Plock: Art Student Creates Wooden Clock With Over 400 Moving Pieces


Suzuki making adjustments to his 407-piece wooden automaton clock

Kango Suzuki is an art student at the Tohoku University of Art and Design majoring in product design. For his senior thesis exhibition this month he decided to create an automaton, a moving mechanical device that performs a certain task.

Kango had seen automaton’s write messages, such as the one made popular in Hugo. But instead of words, Kango thought it would be fun to create a device that wrote out the time. But even Kango himself didn’t know what he was getting himself into. And that his resulting creation titled “Plock” would consist of over 400 wooden moving pieces.

kango suzuki wooden clock

all photos by Kango Suzuki and Tohoku University of Art and Design

The contraption is set into motion by a series of weights that push and pull on the wooden parts – an astounding 407 in total. Minute by minute, the accurate time is displayed, written by four magnetic stylus pens on a magnetic drawing board (like the ones often found in kids toys), which also cleverly resets itself.

Kango posted the above video to twitter on February 7th, which has since racked up over 170K retweets.

kango suzuki wooden clockKango hand-carved every single one of the wooden pieces, an impossibly daunting task that probably resulted in numerous sleepless nights. But that wasn’t the most difficult part. “It was the friction,” says Kango in an interview on his school’s blog. Eliminating the friction between the cam and the arm was the most difficult. And then of course making everything move, he adds.


When asked if he has any advice for his underclassman he responded by saying that difficult tasks are proportionate to the feeling of accomplishment once the task is done. Oh, and “if you’re tired, go to sleep!”

Kango’s fantastic clock, along with creations by the rest of his classmates, are on display at the Tohoku University of Art and Design campus from February 9 – February 14, 2016.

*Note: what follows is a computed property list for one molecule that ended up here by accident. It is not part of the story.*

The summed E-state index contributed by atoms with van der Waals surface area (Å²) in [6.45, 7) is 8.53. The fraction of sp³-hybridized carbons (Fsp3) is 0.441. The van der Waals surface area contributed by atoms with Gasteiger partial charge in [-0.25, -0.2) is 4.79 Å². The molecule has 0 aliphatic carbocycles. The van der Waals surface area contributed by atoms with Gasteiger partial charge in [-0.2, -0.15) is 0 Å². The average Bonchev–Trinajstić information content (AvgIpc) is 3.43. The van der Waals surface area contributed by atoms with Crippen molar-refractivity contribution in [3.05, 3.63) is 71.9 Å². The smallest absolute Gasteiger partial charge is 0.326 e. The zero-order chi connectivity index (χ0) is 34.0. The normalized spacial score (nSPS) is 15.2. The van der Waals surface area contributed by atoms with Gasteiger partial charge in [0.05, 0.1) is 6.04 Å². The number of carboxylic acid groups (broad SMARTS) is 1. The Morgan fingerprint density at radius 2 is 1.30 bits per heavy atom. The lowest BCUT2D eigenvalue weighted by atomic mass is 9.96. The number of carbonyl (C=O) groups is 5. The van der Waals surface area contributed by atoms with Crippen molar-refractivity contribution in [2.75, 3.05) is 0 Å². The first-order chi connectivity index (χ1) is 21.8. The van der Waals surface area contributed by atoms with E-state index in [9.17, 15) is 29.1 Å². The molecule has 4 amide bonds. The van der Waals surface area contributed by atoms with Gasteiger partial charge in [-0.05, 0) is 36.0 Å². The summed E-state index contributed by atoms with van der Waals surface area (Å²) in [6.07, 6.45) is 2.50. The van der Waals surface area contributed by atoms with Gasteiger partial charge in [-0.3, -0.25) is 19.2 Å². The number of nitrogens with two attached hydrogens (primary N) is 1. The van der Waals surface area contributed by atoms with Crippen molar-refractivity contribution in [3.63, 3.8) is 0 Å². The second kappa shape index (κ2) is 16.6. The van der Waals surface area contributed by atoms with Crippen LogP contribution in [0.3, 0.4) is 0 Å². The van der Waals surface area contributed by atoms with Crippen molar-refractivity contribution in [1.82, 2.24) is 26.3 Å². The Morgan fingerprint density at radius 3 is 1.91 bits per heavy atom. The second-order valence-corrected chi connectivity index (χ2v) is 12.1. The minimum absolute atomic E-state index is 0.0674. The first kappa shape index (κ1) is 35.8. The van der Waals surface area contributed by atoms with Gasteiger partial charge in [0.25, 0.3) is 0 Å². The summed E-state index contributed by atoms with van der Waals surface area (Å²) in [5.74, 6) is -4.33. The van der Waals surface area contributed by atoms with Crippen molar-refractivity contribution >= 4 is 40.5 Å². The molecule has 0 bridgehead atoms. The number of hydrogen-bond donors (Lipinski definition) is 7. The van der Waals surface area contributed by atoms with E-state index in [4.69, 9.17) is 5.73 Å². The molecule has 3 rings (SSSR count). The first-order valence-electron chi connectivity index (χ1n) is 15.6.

kango suzuki wooden clock

In another video seen above, Kango gives us a behind the scenes look at how his gears are turning.

Here at Spoon & Tamago we love writing about student artwork and senior thesis exhibition. You can find all our previous posts here.

kango suzuki wooden clock

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  1. Kango or Suzuki?

    February 11, 2016 at 8:46 pm

    Sorry to be picky, but shouldn’t you refer to the designer by his surname (Suzuki)? Or is he a friend?

    • I suppose I should have followed general naming conventions and used his surname, but it’s such a common name I felt like using the first name. Apologies to the artist if this caused offense.

  2. I’m sure he wouldn’t be at all offended if a foreigner called him by his given name.

  3. Thank you for putting up posts on art students. Your selections focus on the unconventionally good students. Very much appreciate this series as well as the studio artist visits. Thank you again!

  4. This is the first time I visit this blog and it feels like a journey, I love art and I love japanese culture, so it’s perfect! Especially for a begginer art blogger looking for some inspiration here and there!

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